Proc Natl Acad Sci U S A 2005 Apr 1;102(15):5507-12. Epub 2005 Apr 1.
Department of Biology, University College London, Darwin Building, Gower Street, London WC1E 6BT, United Kingdom.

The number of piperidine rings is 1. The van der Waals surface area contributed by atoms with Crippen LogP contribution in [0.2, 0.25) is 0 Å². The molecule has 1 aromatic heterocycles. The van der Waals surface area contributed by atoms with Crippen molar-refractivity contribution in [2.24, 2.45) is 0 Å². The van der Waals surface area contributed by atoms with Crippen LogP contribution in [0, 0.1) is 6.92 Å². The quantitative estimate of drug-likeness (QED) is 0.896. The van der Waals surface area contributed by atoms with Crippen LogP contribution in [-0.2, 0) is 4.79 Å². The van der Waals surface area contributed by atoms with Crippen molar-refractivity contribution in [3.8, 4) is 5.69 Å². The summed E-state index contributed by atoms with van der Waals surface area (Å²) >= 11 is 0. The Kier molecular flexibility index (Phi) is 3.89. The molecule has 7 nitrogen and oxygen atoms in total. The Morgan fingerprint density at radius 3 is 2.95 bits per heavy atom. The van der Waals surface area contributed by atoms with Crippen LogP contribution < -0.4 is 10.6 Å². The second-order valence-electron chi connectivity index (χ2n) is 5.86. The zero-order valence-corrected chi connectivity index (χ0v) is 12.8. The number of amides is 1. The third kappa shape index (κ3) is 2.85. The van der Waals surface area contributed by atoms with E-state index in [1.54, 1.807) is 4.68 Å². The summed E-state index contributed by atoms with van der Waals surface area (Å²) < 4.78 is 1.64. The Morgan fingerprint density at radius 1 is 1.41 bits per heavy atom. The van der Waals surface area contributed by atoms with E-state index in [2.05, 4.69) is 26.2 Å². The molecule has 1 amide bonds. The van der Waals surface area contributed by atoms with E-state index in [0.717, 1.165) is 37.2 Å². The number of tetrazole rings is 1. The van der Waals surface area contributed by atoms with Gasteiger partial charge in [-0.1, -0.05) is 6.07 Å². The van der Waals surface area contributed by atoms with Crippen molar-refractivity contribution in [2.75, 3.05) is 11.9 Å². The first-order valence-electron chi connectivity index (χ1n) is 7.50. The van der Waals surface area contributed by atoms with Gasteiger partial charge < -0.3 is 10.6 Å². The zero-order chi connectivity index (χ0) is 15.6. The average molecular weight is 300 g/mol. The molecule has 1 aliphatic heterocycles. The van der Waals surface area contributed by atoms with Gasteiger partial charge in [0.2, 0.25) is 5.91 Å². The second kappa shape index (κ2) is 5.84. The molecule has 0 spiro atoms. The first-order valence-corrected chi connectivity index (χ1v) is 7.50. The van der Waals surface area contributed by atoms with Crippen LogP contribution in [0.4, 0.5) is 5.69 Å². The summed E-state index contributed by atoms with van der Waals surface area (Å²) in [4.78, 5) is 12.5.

Phenytoin and carbamazepine are effective and inexpensive anti-epileptic drugs (AEDs). As with many AEDs, a broad range of doses is used, with the final "maintenance" dose normally determined by trial and error. Although many genes could influence response to these medicines, there are obvious candidates. Both drugs target the alpha-subunit of the sodium channel, encoded by the SCN family of genes. Phenytoin is principally metabolized by CYP2C9, and both are probable substrates of the drug transporter P-glycoprotein. We therefore assessed whether variation in these genes associates with the clinical use of carbamazepine and phenytoin in cohorts of 425 and 281 patients, respectively. We report that a known functional polymorphism in CYP2C9 is highly associated with the maximum dose of phenytoin (P = 0.0066). We also show that an intronic polymorphism in the SCN1A gene shows significant association with maximum doses in regular usage of both carbamazepine and phenytoin (P = 0.0051 and P = 0.014, respectively). This polymorphism disrupts the consensus sequence of the 5' splice donor site of a highly conserved alternative exon (5N), and it significantly affects the proportions of the alternative transcripts in individuals with a history of epilepsy. These results provide evidence of a drug target polymorphism associated with the clinical use of AEDs and set the stage for a prospective evaluation of how pharmacogenetic diagnostics can be used to improve dosing decisions in the use of phenytoin and carbamazepine. Although the case made here is compelling, our results cannot be considered definitive or ready for clinical application until they are confirmed by independent replication.